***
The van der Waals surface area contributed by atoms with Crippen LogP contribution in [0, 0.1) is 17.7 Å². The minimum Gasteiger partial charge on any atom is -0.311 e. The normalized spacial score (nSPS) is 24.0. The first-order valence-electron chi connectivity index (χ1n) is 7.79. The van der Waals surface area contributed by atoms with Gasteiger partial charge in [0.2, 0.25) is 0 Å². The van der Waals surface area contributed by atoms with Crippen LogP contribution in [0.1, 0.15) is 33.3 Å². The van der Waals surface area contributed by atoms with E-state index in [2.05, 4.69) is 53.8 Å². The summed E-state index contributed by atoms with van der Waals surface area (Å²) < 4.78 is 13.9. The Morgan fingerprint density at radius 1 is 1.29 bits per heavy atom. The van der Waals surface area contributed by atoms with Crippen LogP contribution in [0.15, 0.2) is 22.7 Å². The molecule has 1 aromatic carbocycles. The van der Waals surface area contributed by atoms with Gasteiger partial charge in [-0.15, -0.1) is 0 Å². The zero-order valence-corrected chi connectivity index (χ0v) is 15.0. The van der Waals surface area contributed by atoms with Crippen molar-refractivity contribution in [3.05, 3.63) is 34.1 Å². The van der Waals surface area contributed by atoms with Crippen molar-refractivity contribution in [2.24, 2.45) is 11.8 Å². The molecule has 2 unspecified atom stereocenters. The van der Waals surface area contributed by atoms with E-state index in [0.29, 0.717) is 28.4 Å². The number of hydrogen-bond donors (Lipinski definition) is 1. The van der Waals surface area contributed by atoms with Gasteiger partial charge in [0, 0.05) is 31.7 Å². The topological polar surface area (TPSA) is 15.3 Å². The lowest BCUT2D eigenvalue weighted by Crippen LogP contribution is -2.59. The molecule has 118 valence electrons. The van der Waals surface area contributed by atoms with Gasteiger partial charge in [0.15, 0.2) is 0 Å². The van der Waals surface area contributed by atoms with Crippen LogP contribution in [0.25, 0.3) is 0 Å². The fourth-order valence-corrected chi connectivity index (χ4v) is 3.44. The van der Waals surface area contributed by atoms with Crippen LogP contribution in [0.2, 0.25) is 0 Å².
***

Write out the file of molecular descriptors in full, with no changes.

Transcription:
The van der Waals surface area contributed by atoms with Crippen LogP contribution in [0, 0.1) is 17.7 Å². The minimum Gasteiger partial charge on any atom is -0.311 e. The normalized spacial score (nSPS) is 24.0. The first-order valence-electron chi connectivity index (χ1n) is 7.79. The van der Waals surface area contributed by atoms with Gasteiger partial charge in [0.2, 0.25) is 0 Å². The van der Waals surface area contributed by atoms with Crippen LogP contribution in [0.1, 0.15) is 33.3 Å². The van der Waals surface area contributed by atoms with E-state index in [2.05, 4.69) is 53.8 Å². The summed E-state index contributed by atoms with van der Waals surface area (Å²) < 4.78 is 13.9. The Morgan fingerprint density at radius 1 is 1.29 bits per heavy atom. The van der Waals surface area contributed by atoms with Crippen LogP contribution in [0.15, 0.2) is 22.7 Å². The molecule has 1 aromatic carbocycles. The van der Waals surface area contributed by atoms with Gasteiger partial charge in [-0.15, -0.1) is 0 Å². The zero-order valence-corrected chi connectivity index (χ0v) is 15.0. The van der Waals surface area contributed by atoms with Crippen molar-refractivity contribution in [3.05, 3.63) is 34.1 Å². The van der Waals surface area contributed by atoms with Crippen molar-refractivity contribution in [2.24, 2.45) is 11.8 Å². The molecule has 2 unspecified atom stereocenters. The van der Waals surface area contributed by atoms with E-state index in [0.29, 0.717) is 28.4 Å². The number of hydrogen-bond donors (Lipinski definition) is 1. The van der Waals surface area contributed by atoms with Gasteiger partial charge in [0, 0.05) is 31.7 Å². The topological polar surface area (TPSA) is 15.3 Å². The lowest BCUT2D eigenvalue weighted by Crippen LogP contribution is -2.59. The molecule has 118 valence electrons. The van der Waals surface area contributed by atoms with Gasteiger partial charge in [0.15, 0.2) is 0 Å². The van der Waals surface area contributed by atoms with Crippen LogP contribution in [0.25, 0.3) is 0 Å². The fourth-order valence-corrected chi connectivity index (χ4v) is 3.44. The van der Waals surface area contributed by atoms with Crippen LogP contribution in [0.2, 0.25) is 0 Å².